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Jen writes \"
A tiny DVD software tools company is ducking the Hollywood giants and challenging U.S. copyright laws. 321 Studios fears the studios want to squash it for selling software that lets you make lesser-quality copies of DVD movies. So it has asked a San Francisco court to declare that its DVD Copy Plus program does not violate the Digital Millennium Copyright Act. The 1998 DMCA, reviled by proponents of fair use and free digital speech, deems it illegal to provide information or tools that circumvent copy control technology. Full Story
\"Internet file-sharing and commercial CD-pirating operations share the blame for a 5 percent drop in the value of recorded music sales last year, according an international record- company trade group. The International Federation of the Phonographic Industry (IFPI) said today that the slide in global revenue to $33.7 billion represented a 6.5 percent drop in unit sales of all recorded music formats, including full-length CDs, CD singles and cassette tapes. Behind those numbers, said Jay Berman, the IFPI\'s chief executive, was \"a perfect storm (that) combined effects of mass copying and piracy, competition from other products and economic downturn.\"
\"The industry\'s problems reflect no fall in the popularity of recorded music,\" Berman said, \"Rather, they reflect the fact that the commercial value of music is being widely devalued by mass copying and piracy.\" The IFPI said that surveys in the U.S. and Germany, for example, \"show that mass copying and Internet piracy is directly replacing sales of CDs.\" More
The Chronicle\'s investigation unearthed a lot of evidence that a Cornell
professor repeatedly took credit for research done by a graduate student.
The school\'s investigator called it \"\"permissible academic entrepreneurial
behavior.\"\" The student feels she\'s had her \"\"life destroyed by a
a professor took credit for a graduate student\'s research, Cornell found
little amiss.\" ... \"interviews with Ms. Demas [the grad student], her
professors, and Cornell officials, as well as a review of hundreds of pages
of court records, correspondence, and other documents, paint a stark case
of academic misappropriation.\" -By Scott Smallwood
This story thoroughly describes the upcoming digital piracy cases. Anyone who needs to brush up on the basic arguments surrounding this issue should check this out! The differences between the new cases and the Napster case is explained especially well.
Standford professor and outspoken critic of copyright Lawrence Lessig spoke at this year\'s South by South West (SXSW) festival. In his lecture he railed against the corporate take over of copyright \"such as Walt Disney Co. have successfully pressed for extensions of copyright powers far beyond the intent of the Constitution\'s framers.\"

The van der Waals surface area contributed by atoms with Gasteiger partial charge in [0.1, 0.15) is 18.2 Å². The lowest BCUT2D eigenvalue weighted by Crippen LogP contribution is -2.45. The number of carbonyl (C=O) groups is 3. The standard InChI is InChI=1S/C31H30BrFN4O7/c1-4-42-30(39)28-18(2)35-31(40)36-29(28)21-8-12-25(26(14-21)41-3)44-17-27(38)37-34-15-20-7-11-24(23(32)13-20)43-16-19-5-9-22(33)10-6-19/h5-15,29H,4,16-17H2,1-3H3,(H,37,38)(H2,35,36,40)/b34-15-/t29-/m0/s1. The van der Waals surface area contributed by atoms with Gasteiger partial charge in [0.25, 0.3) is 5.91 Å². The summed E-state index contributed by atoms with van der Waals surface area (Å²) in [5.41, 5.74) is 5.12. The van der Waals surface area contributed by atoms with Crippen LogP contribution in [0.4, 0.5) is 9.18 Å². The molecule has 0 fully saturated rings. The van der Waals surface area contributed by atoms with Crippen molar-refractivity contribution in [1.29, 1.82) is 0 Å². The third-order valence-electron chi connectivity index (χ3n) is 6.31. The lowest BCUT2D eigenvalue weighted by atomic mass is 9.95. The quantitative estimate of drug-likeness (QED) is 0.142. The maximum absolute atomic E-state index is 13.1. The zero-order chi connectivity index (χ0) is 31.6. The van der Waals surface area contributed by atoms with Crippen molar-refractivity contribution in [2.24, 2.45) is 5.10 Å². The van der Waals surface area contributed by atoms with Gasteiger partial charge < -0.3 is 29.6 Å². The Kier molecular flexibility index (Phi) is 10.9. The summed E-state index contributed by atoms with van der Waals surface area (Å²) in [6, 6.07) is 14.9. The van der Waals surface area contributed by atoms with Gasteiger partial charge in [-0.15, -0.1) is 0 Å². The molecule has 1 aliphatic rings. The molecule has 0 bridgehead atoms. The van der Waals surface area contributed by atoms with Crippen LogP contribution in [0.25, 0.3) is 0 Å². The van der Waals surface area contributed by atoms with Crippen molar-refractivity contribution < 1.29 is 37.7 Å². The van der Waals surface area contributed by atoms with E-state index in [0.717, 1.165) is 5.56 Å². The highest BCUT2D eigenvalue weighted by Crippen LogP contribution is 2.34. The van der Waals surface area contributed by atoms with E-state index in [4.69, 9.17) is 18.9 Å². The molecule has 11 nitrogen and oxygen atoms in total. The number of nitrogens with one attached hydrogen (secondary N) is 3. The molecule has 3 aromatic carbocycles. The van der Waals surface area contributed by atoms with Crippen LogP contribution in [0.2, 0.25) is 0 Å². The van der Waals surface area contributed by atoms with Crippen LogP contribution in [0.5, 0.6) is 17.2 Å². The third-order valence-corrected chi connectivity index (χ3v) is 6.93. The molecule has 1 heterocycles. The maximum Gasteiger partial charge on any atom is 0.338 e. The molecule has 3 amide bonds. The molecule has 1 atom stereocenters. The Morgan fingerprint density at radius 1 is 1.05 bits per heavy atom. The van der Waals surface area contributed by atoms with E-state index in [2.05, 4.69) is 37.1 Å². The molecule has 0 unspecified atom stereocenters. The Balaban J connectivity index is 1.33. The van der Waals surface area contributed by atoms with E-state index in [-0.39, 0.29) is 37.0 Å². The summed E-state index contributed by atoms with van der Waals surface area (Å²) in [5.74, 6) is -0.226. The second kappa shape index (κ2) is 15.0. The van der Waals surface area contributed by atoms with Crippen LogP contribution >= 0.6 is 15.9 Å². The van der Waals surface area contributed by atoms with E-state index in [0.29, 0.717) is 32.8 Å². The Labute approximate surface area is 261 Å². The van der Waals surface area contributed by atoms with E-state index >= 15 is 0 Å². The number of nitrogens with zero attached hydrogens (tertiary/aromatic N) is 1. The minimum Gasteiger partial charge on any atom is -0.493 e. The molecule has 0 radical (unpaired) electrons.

``We came from a free speech tradition,\'\' Lessig said. ``What happened? It\'s been bought off.\'\' Copyright has its place, and artists should be compensated for their works, Lessig said. But continually extending copyrights hurts society, he said. \"Artists rip, mix and burn the cultural past,\'\' Lessig said. ``There\'s no such thing as creativity that doesn\'t build on the past.\'\'
Read the full story.
According to Netscape co-founder Marc Andreessen, \"efforts to copy protect music, movies or television shows are destined to fail. As film studios and recording studios urge Congress to extend copy protection to every home entertainment device, Andreessen said the entertainment industry need look no further than the software industry\'s own expensive, failed attempts at encryption to realize it is ineffective at stopping piracy.\" More from Silicon Valley.
This story discusses recent developments in the digital content protection debate. Researchers recently announced that software alone cannot prevent digital piracy. There is much opposition, however, to a proposed bill that would require hardware manufacturers to develop anti-copying devices and other digital piracy prevention features.
A hearing before the Senate Judiciary Committee on Thursday was a coming-out party for DigitalConsumer.org, a consumer group that aims to protect fair use rights to save, copy, and move movies and music you own. Cofounder Joe Kraus testified alongside representatives of entertainment firms and technology companies. \"
He provides answers to questions like; \"The \"socialist\" ideas presented in this discussion may be easier to morally justify, but we live in a capitalist society.
\", \"What is Microsoft \".NET\"? \", and \"If you don\'t restrict peoples ability to copy, how do you make money?\".
Hiawatha Bray writes...
\"A New Hampshire man\'s challenge to the federal copyright law is on its way to the U.S. Supreme Court. And if Eric Eldred of East Derry is victorious, the nation\'s recording companies, book publishers, and movie studios could lose control of vast libraries of intellectual property worth billions of dollars.\"